The Colgate Scene
November 2003

A village green on campus
The O'Connor Campus Center is transformed

Colgate's focus on internationalism and diversity inspired the architects at QPK Design to incorporate the large globe light fixture that is suspended over the stairwell in the main lobby. [Photos by Timothy D. Sofranko]

Also:
The Office of Student Activities has a new name plus new digs in the refurbished Coop.
It's 2:30 p.m. on a late September afternoon. Although the lunchtime rush is over, a continual stream of students passes between limestone-clad columns and through the twin set of double doors at the newly renovated O'Connor Campus Center. For those entering, the foyer's glass walls frame the view of the main lobby. The hungry ones veer left, to grab a calzone or a smoothie in the reconfigured Coop. Others head to the right, to study in the new lounge area, visit the Center for Leadership and Student Involvement (CLSI) and SGA offices, or shop in the C-Store. Many traipse down the wide staircase to pick up their mail and the New York Times, or work in the computer center.

Since it was built in 1967, O'Connor has served as a hub of sorts for students -- with the mail and computer centers, check cashing, information tables, and the Coop as an alternative to the dining halls and a late-night snack destination, as well as the university bookstore. But finding better ways to support student life programs as well as the need to update the building have been points of discussion within the Colgate community for more than a decade. The relocation of the bookstore to downtown Hamilton last year finally presented the opportunity to make some major improvements.

A committee of representatives from the dean of the college office, administrative services, the faculty, and students participated in the research and planning that went into the redesign, making several presentations to the Student Government Association along the way.

Through surveys and focus groups, it became clear that many students felt the campus lacked a common public space where they could relax with friends, chat informally with professors, or study in between classes. As Dean of the College Adam Weinberg put it, "we needed, essentially, a village green on campus."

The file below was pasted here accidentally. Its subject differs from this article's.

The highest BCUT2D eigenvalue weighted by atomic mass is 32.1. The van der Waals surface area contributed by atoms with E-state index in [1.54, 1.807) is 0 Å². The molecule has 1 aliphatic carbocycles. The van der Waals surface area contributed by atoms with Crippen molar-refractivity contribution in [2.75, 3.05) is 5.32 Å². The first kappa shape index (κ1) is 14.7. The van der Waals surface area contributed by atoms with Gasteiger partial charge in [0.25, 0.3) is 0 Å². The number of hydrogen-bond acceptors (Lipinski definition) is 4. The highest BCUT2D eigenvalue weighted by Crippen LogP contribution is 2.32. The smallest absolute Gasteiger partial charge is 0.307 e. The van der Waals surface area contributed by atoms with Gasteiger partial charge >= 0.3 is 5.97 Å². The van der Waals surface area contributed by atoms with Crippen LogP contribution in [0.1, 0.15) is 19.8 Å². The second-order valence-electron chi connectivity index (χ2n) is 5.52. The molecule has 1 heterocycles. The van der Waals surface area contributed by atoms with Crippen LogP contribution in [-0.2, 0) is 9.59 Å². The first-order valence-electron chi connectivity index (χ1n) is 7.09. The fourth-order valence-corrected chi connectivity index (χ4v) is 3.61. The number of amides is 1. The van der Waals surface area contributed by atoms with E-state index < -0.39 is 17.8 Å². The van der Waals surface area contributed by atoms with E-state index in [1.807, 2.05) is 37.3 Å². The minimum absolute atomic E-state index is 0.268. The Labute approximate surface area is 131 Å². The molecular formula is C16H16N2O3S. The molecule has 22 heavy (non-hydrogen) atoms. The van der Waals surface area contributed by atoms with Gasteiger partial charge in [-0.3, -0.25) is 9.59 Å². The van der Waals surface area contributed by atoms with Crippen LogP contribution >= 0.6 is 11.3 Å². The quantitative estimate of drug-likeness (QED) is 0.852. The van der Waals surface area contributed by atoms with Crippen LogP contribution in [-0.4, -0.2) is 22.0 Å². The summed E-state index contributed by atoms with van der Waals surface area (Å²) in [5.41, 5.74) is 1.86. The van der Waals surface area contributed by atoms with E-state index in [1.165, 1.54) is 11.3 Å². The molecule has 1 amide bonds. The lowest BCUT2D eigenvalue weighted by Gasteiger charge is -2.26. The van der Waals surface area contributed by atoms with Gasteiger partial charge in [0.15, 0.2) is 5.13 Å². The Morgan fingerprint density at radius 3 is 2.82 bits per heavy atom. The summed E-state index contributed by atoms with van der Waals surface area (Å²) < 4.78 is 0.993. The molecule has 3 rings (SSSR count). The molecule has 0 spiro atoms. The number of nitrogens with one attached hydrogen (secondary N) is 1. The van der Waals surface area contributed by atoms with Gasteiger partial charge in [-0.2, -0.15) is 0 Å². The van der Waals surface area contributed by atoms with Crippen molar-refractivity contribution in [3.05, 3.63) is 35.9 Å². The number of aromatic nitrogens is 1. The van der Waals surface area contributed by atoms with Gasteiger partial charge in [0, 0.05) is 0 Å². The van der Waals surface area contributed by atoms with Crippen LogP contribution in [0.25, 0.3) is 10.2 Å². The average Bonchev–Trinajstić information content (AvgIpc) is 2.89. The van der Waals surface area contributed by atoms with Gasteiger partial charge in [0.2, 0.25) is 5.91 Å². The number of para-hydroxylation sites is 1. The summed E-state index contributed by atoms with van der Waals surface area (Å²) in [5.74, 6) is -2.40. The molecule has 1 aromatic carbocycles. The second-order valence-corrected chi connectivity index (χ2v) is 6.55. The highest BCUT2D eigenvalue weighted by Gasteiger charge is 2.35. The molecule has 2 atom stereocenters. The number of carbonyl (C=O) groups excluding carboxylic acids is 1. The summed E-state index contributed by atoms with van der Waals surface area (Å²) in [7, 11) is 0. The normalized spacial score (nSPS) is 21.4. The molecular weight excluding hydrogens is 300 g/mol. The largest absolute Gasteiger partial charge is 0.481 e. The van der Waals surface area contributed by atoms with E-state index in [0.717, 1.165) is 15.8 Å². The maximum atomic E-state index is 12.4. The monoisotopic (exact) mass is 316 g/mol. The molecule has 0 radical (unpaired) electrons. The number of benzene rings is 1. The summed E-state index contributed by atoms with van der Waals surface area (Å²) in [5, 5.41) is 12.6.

Also needed was a more centrally located space for the student activities office. With the department's focus on helping students gain the skills necessary to manage their own activities, the office's location down the hill in the Student Union building, out of the usual student traffic pattern, prevented frequent interaction between student organization leaders and the staff.

"This is an interesting generation of young people," said Weinberg. "They're very bright, ambitious, and entrepreneurial. They're also joiners, and they want real mentorship. We needed a space where our staff could mentor our student organizations better." [See "In the thick of things"]

Greater visibility for the Student Government Association and more space where student organizations could hold meetings and conduct their business became two other goals.

Another common student request centered on dining. "We consistently heard that students wanted healthier, higher quality food in the Coop," remarked Mark Spiro, vice president for administrative services.

A comfortable space
"The building looks nothing like it originally did," said Nick Palmieri, project manager for the renovation. "It was an outdated facility, it needed a facelift, there were some mechanical problems, and life safety system updates were needed to bring the building up to Colgate's recognized building standards, so the scope of the project was a full renovation of the space." While the footprint remains the same (except for a new outdoor terrace that runs along two-thirds of the front), both the exterior and the main floor's interior of the timber frame and masonry building were completely transformed, with most of the work completed during this past summer.